Successful Supply Chain Selling: Campaign Action

A well-planned business development program has the potential to build the organization only when implementation is equally strong. Once guidelines and controls are in place, campaign action comes next.

Last month, I covered the challenges of creating a well-understood business development program, including accountability for your company as sponsor and your marketing partners in part one. Now, I want to talk about launching a program.

Potential business development activities can run a gamut far broader than this article could address. Regardless of what you and your partners decide will help move your businesses in any circumstance, everything should hang from an overall marketing strategy, not just a collection of random tactics or someone's pet project.

I've talked about the significance of strategy often because it's so consistently missing from marketing or business development efforts. I strongly suggest incorporating Richard Rumelt’s three essential strategy components mentioned in my Avoiding ‘Ready, Fire, Aim’ post. If you do, you'll be heading in the right direction.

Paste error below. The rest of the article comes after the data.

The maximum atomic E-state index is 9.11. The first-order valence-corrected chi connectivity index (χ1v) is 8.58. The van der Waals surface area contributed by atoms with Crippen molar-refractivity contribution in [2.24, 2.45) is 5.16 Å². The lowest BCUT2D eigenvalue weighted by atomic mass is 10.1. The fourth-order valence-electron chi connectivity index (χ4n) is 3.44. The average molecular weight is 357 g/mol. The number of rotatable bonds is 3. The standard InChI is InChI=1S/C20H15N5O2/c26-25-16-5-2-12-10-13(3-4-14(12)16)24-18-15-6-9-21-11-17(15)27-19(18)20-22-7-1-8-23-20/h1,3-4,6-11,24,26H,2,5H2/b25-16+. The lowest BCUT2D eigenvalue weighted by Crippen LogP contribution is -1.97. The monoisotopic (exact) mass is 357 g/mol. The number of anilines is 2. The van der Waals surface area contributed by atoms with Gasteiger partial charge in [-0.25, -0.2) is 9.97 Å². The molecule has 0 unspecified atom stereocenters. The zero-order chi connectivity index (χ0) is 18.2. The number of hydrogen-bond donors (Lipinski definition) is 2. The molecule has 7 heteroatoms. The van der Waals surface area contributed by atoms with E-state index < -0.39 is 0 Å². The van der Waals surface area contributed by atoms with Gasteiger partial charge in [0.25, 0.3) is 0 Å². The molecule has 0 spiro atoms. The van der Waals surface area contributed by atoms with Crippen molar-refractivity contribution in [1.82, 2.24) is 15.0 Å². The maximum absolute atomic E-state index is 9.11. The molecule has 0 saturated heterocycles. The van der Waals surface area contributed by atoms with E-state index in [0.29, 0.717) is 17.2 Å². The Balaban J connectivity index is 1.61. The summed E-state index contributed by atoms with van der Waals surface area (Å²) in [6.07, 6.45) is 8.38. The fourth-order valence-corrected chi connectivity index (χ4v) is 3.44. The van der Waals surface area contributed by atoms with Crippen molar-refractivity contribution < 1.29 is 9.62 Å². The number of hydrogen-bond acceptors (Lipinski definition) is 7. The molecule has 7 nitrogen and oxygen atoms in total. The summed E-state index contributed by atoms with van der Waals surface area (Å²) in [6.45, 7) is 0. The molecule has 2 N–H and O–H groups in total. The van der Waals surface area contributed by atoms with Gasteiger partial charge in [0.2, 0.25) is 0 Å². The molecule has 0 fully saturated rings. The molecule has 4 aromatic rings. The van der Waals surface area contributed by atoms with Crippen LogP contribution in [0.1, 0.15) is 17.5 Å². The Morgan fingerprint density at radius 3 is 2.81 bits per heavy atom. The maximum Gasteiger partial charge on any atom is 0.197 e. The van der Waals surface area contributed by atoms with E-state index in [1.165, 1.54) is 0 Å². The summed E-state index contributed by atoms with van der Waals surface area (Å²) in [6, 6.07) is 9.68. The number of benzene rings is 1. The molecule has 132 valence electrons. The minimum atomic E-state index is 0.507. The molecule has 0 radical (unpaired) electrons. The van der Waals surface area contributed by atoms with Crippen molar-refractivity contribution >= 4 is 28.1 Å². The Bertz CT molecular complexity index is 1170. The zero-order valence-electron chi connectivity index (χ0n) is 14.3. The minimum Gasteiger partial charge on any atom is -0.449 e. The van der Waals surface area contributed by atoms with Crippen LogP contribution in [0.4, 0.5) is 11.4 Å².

What's basic to clear communications strategy is twofold: 1) standing for something importantly different to customers compared to your competitors and 2) effectively delivering on that valued difference. By focusing on creating an effective strategy with appropriate tactic delivers a number of key benefits. For example, you'll spend considerably less time and money deciding what works and what won't. So time invested in pre-campaign strategy is more than covered by time and money saved later. Does the tactic support or reinforce your strategy or not? That's the tactical go/no go question that should be fairly obvious.

Tactical choices
The action plan possibilities or tactics available to you and your business development partners are frankly endless. Basic questions about what to do include:

  • How much time and money will it take to execute an idea?
  • Are we copying our competitors or doing something original? (Occasionally copying can be useful, especially if you can bring more or different benefits than competitors.)
  • Does the idea benefit both parties investing in it?
  • Will results be measurable in some meaningful way such as leads and sales? (Is there a mechanism for tracking business development actions to sales?)

Some of the more obvious shared tactical possibilities and related costs include:

  • Print advertising — Newspapers, journals and magazines, space and production